Pina Napolitano Does Justice to Brahms as ‘the Progressive’

United KingdomUnited Kingdom ‘Brahms the Progressive’: Brahms, Berg, Schoenberg, and Webern: Pina Napolitano (piano). St John’s, Smith Square, London, 25.4.2018. (MB)

Pina Napolitano (c) Nikolaj Lund

Brahms – Six Piano Pieces, op.118; Four Piano Pieces, op.119

Berg – Sonata, op.1

Schoenberg – Six Piano Little Pieces, op.19

Webern – Variations for piano, op.27

It is sometimes difficult now to imagine a time when Schoenberg’s view of ‘Brahms the Progressive’, outlined in his celebrated radio broadcast, was not widely accepted. At least for some of us. I suspect, however, that the typical Brahms listener even now, safely ensconced for a comfortable couple of hours in the Festival Hall or the Musikverein, gives little thought to the implications of Brahms’s music, even continues to hear it as the end of a line. Would that more of those listeners might have had their ears and minds opened by Pina Napolitano’s St John’s, Smith Square recital: for Brahms’s sake, for that of the Second Viennese School, and above all, for their own. For the only disappointment of this lovely evening was how few people had attended. The ‘Schoenberg problem’ remains, to the intense frustration of his devotees.

An announcement was made at the start of the recital to the effect that Napolitano was unwell, suffering from a fever, yet would nevertheless perform. There was no doubt that she was indeed ailing; the occasional lack of energy – for instance, an op.118 no.3 Intermezzo that was some way from ‘Allegro energico’ – should doubtless be ascribed to that. Otherwise, the opening op.118 set of Piano Pieces had much to offer. A temptation to view them too much with hindsight, be it Schoenbergian, Schenkerian, or something else was resisted, motivic and other implications coming to the fore seemingly ‘by themselves’, however much artistry that concealed. A slightly slower than usual basic tempo for the second Intermezzo worked very well. It blossomed, moreover, as inner parts increasingly ‘took over’, harmony and counterpoint proliferating in a fashion one might call Schoenbergian, one might call Bachian, one might even call Mozartian: let us, however, ascribe it to Brahms. There was true subtlety of agitation in the third of the four Intermezzi (no.4), and likewise subtlety of sadness in the final piece. Nothing was overstated: instead, we were made to listen.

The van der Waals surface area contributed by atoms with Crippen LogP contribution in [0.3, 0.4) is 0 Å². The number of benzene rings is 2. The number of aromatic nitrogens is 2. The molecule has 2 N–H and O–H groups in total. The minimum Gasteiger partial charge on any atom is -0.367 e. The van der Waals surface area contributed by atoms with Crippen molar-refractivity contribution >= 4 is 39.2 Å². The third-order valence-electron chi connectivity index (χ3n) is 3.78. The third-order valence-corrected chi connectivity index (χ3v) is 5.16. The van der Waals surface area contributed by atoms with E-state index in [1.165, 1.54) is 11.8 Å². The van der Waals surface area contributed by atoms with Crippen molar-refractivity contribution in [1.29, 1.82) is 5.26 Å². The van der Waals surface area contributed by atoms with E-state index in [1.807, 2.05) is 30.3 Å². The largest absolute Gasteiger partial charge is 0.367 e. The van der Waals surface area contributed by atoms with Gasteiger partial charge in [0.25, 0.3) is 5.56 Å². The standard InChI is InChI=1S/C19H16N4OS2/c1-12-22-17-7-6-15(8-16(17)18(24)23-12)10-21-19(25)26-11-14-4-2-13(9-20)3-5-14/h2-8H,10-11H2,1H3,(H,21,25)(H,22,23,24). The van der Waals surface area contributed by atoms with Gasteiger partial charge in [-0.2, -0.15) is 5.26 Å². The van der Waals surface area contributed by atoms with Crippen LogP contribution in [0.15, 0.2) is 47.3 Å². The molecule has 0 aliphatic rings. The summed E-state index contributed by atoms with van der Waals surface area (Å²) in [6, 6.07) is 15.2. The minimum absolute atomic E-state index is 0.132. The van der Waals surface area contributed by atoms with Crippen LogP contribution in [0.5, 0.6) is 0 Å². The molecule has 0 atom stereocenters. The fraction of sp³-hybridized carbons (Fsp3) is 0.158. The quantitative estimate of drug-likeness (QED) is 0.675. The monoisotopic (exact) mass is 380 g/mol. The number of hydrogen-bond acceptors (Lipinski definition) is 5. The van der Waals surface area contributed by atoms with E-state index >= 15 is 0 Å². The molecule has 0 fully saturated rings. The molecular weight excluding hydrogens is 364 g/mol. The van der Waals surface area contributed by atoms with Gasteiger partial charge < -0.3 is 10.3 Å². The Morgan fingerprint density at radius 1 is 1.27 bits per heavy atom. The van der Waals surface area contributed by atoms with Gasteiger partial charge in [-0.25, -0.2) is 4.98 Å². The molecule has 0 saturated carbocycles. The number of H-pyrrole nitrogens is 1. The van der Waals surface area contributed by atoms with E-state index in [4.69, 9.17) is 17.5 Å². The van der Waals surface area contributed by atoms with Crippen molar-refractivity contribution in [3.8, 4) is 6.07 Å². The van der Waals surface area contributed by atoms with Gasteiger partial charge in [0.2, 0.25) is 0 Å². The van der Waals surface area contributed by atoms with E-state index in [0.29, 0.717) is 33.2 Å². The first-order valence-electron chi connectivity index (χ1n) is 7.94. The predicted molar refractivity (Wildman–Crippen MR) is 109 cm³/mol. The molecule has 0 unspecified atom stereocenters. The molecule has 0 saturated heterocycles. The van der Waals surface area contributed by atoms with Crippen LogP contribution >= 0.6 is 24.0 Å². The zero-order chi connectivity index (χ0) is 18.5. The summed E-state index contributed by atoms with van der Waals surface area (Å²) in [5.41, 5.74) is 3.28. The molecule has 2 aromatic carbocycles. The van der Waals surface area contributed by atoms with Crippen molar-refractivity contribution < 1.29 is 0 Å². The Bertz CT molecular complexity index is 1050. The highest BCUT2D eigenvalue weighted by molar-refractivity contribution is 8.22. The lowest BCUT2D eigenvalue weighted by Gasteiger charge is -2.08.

Berg’s Piano Sonata, his opus 1, benefited from similar clarity of line. Again, harmony and counterpoint proved inseparable, indissoluble: I had better stop there with my negative descriptions, lest I land myself in Moses und Aron – and/or Adorno. I very much liked Napolitano’s disinclination to turn this into some sort of ‘late Romantic’ farewell. Already, even at this stage of Berg’s career, we instead heard seeds of a Neue Sachlichkeit too little acknowledged in clichés concerning the most ‘Romantic’ of the Viennese Holy Trinity. If Berg is indeed the Son, that need not make us Arians.

Schoenberg’s exquisite op.19 miniatures followed the interval. A great strength of Napolitano’s performance was her ability both to hear and to communicate them as a whole. One utterance provoked another, in true dialectical necessity. By the time we had reached no.6, that magical evocation – in some sense – of the bells at Mahler’s funeral, this was a symphonic finale in itself. Lines might readily have been taken or developed from Brahms; and yet, the timescale is no irrelevance. We felt difference and distance as well as roots. Likewise in Webern’s Variations for Piano, op.27. Napolitano trod a fine line between Brahmsian roots and Boulezian implications. One felt time and time again the future calling – Webern as Boulez’s ‘threshold’ – and the potential for further development of the serial idea. And yet, equally apparent, with more or less equal strength – coexistence or conflict? – the deep rootedness of Webern’s music, at least as much as that of Schoenberg – in that of Brahms.

Returning to Brahms’s op.119 set, the three Intermezzi followed by that final, defiant Rhapsody spoke both of ‘lateness’ and of re-reading, re-listening in the light of what we had heard. Half-lights invited us to adjust our aural eyes: are they quite the same as ears? They invited us in, and yet reminded us of limits. Musical history, like history in general, is a complex dialogue. Direct ‘influence’ – ‘I wrote x because of y’ – is at best of limited interest. That is not how interesting music is written to, performed, or heard. Sometimes we need to go back to the beginning, wherever and whatever that might be; sometimes we should look elsewhere.

As if to acknowledge that, Napolitano offered Webern’s extraordinary little Kinderstück as an encore. This posthumously discovered work, from 1925, both denies and affirms what we ‘know’ about dodecaphony, about Webern, about serialism – chronologically or aesthetically. Napolitano’s loving performance – Webern teasingly marks it ‘Lieblich’ – treated it seriously, yet never starkly. At the close, Webern writes: ‘D.C. ad libitum’. Napolitano took the opportunity to play it one more time at least; the music is transformed in the light of hearing it again and yet anew. I should not have minded another da capo, yet it is always better to leave an audience wanting more. Moreover, there are, or should be, stringent limits when it comes to repetition, as any of these composers would have been the first to tell us.

Mark Berry

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